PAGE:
SHERLOCK HOLMES (Granada TV series 1984 – 94)

jeremyBrettJeremy Brett lived and breathed Sherlock Holmes for the decade spanned by the making of these television adaptations of Conan Doyle’s master detective. His highly eccentric (and energetic) characterization is poetry in motion. No one can do the most famous man in fiction better than this. In fact he brings Mr Holmes alive in a way Conan Doyle’s words never did.

Even when he looks most ill, towards the end, any time Brett/Holmes is absent from the action the story-telling seems to lose some intensity and purpose. Brett gives a mesmerizing, tightly controlled, delightfully quirky performance as Holmes. If you like classic British TV shows from the Victorian-Edwardian era, you should own this as a dvd box set.

It can provide hours of very dignified entertainment. The razor sharp features, his cat-like quickness and elegance, authoritarian voice, the piercing eyes; this man was born to play Holmes. A truly rare coming together of actor and part (dame Jean Conan Doyle herself wrote to Mr. Brett “you are the Holmes of my childhood”, which he rightly regarded as the ultimate accolade).

David Burke and Edward Hardwicke are surely  the best Watsons put on screen – the sometimes puzzled and exasperated, but always faithful companion to Holmes and proxy for us, the audience. Rosalind Williams does Mrs Hudson to perfection and Colin Jeavons plays Lestrade to the same high standard that he played his roles in “House of Cards”.

780f150c175f55c56847c623bd5fce72The special guest stars are quite diverse, everyone from John Thaw to Kenneth Connor seem to crop up . It shows you how good this series is that such high calibre performers wanted to be in on the act. Patrick Gowers’ music is also another particular strength. The production values are generally very high and the ensemble casts excellent, with only one or two exceptions.

The early episodes are very faithful to the Conan Doyle stories, and although this does no harm, of course, they sometimes can seem a bit pedestrian – as though the production team had not yet fully come to believe in the potential of the thing. The middle episodes are very fine, look more opulent and are more thoughtfully realized.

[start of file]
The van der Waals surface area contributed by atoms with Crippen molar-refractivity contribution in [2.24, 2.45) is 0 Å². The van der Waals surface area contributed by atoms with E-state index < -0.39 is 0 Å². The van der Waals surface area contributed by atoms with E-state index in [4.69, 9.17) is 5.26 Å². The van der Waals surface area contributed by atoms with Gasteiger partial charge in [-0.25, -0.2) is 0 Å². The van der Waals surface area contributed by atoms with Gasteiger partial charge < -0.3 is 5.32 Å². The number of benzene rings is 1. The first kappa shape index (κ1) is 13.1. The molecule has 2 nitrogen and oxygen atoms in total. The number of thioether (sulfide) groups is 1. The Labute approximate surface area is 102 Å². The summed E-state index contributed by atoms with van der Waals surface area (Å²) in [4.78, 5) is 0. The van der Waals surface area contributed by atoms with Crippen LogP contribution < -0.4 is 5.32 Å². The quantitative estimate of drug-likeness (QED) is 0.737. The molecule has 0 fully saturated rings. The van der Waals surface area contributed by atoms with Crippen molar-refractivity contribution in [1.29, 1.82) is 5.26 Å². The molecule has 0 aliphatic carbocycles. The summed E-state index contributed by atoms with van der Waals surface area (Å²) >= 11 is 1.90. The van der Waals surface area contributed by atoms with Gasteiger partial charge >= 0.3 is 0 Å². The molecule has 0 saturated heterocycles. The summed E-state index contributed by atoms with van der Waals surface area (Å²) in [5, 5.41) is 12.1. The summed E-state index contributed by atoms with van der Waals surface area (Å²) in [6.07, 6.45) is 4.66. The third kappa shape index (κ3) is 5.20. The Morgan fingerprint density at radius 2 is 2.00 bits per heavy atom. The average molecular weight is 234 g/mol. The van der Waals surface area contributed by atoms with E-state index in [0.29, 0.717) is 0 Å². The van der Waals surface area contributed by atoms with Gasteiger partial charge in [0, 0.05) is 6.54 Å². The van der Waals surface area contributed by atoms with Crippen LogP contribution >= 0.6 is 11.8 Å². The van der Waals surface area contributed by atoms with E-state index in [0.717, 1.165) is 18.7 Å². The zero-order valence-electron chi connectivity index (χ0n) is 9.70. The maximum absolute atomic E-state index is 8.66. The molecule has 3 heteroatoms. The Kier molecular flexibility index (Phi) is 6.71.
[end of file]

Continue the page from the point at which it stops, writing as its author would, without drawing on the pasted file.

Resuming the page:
During the final series, Mr Brett’s rapidly declining health (by then he suffered from manic depression as well as a heart condition) clearly began to affect his performance. Drastic cuts in production costs meant that the final episodes, from The Last Vampyre onwards (apart from the triumphant Master Blackmailer) are but faint echoes of the earlier series. I believe Granada could have pulled the plug at this point to preserve a very high standard body of work. They decided instead to squeeze the format -as well as the by now clearly struggling Mr. Brett- completely dry.

Putting that to one side, 25 years later this wonderful series still firmly holds its own, thanks to great acting and minute attention to detail in the period sets and costumes. Don’t forget to pay attention to the background, where numerous well-dressed extra’s, beautiful antiques, lush country estates, combined with fully operational Victorian machinery, draw you into that fascinating age on the threshold of the 20th century. On a final note I have to mention my fondness for crusty old Charles Gray, who played Sherlock’s older brother, Mycroft.

The Problem of Thor Bridge (125)

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